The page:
sell their agricultural produce; western natives could not leave their reserves or wear aboriginal costumes off their reserves without a permit. In 1927, the federal government even amended the Indian Act to outlaw the pursuit of land claims: that prohibition remained on the books until 1951.

In many cases, the government’s repressive approach clearly worked against its own goal of assimilation. Under the terms of the first Indian Act, which took effect in 1876, Indians lost their status if they became doctors, lawyers or ministers; the price of education was the loss of traditional identity. In 1894, western Indians were compelled to enrol their children in schools run by missionaries; the price of basic learning was a childhood away from their families in an often abusive and disease-ridden environment. Finally, because the Royal Proclamation of 1763 stipulated that Indians could cede title to their lands only to the Crown, Indians could not mortgage their reserve lands to obtain capital for economic projects. For many, the price of community living was often poverty.

Treaties: At the same time, non-natives took far more interest in Indian lands than in their inhabitants. After 1700, British and Canadi-

an authorities signed more than 500 separate treaties with aboriginal peoples. Early agreements, largely in the Maritimes and Quebec, pledged peace and friendship—and confirmed the aboriginals’ right to hunt and fish. In later treaties, the natives surrendered title to land. Between 1814 and 1829, in seven treaties, aboriginals ceded vast tracts of southern Ontario for small annual payments. In 1850, the Ojibwa surrendered much of Northern Ontario for reserves, lump-sum payments, the right to hunt and fish over their former lands—and annuities of $4 per person, which Ottawa still pays. In the early 1850s, the colony of Vancouver Island negotiated 14 separate Indian treaties to obtain title to the land in exchange for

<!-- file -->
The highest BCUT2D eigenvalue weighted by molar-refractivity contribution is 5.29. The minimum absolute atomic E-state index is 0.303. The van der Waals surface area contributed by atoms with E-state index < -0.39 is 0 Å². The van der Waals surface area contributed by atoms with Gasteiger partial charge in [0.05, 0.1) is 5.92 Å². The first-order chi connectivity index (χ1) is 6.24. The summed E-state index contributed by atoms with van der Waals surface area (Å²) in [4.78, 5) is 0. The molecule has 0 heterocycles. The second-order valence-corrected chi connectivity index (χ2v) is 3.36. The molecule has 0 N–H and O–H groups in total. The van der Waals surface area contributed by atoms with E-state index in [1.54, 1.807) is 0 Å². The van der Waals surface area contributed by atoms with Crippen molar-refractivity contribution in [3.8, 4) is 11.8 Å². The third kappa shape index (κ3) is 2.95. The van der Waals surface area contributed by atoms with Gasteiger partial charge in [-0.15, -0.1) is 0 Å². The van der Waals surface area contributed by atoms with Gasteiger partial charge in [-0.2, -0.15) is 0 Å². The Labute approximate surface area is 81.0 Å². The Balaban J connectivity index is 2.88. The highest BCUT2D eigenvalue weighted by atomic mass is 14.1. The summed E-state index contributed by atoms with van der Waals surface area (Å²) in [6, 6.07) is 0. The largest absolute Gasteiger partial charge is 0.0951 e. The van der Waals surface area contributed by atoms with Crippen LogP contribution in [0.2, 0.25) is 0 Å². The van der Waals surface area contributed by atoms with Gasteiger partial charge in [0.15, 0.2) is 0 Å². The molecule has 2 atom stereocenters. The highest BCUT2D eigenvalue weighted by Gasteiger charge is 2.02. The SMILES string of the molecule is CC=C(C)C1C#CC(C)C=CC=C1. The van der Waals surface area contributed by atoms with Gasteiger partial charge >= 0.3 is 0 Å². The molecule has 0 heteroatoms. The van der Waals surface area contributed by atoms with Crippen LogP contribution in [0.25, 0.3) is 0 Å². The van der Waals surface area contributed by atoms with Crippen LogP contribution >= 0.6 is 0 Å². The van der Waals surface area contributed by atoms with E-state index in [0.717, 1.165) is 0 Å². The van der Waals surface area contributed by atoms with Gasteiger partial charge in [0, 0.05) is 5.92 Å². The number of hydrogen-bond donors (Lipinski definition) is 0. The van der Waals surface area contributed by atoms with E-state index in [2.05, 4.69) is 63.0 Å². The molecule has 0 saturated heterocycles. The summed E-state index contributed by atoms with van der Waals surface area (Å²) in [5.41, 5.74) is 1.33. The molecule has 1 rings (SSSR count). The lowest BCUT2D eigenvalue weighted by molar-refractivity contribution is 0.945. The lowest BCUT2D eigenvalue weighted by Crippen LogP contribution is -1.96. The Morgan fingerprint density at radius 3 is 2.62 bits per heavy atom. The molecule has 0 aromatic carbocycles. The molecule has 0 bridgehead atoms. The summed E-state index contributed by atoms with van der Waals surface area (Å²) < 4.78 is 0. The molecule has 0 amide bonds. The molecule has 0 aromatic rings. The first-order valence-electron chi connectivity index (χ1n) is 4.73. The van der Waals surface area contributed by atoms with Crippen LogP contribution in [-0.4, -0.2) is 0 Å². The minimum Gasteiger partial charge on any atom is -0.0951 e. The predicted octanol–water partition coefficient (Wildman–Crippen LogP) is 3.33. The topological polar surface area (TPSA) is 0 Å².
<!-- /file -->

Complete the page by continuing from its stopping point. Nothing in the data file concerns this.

modest lump-sum payments to native bands.

Canada’s natives received little benefit from Confederation. The Constitution Act of 1867 observed that “Indians and lands reserved for the Indians” were under the exclusive jurisdiction of the federal government. With that power, through 11 so-called numbered treaties between 1871 and 1921, Ottawa negotiated title to vast swaths of the West in exchange for reserves, gifts such as medicine chests, and annual payments to the natives. Still, landcession treaties did not cover the Maritimes, northern Quebec, most of British Columbia and the Arctic. The reasons for that neglect were varied, ranging from lack of funds to carelessness to the simple assumption that legislatures had unilaterally taken title to the long-settled parts of the country. Meanwhile, through bureaucratic inefficiency and outright swindles, the Métis—the descendants of European fur traders and Indian women— lost many of their traditional western tracts to European newcomers.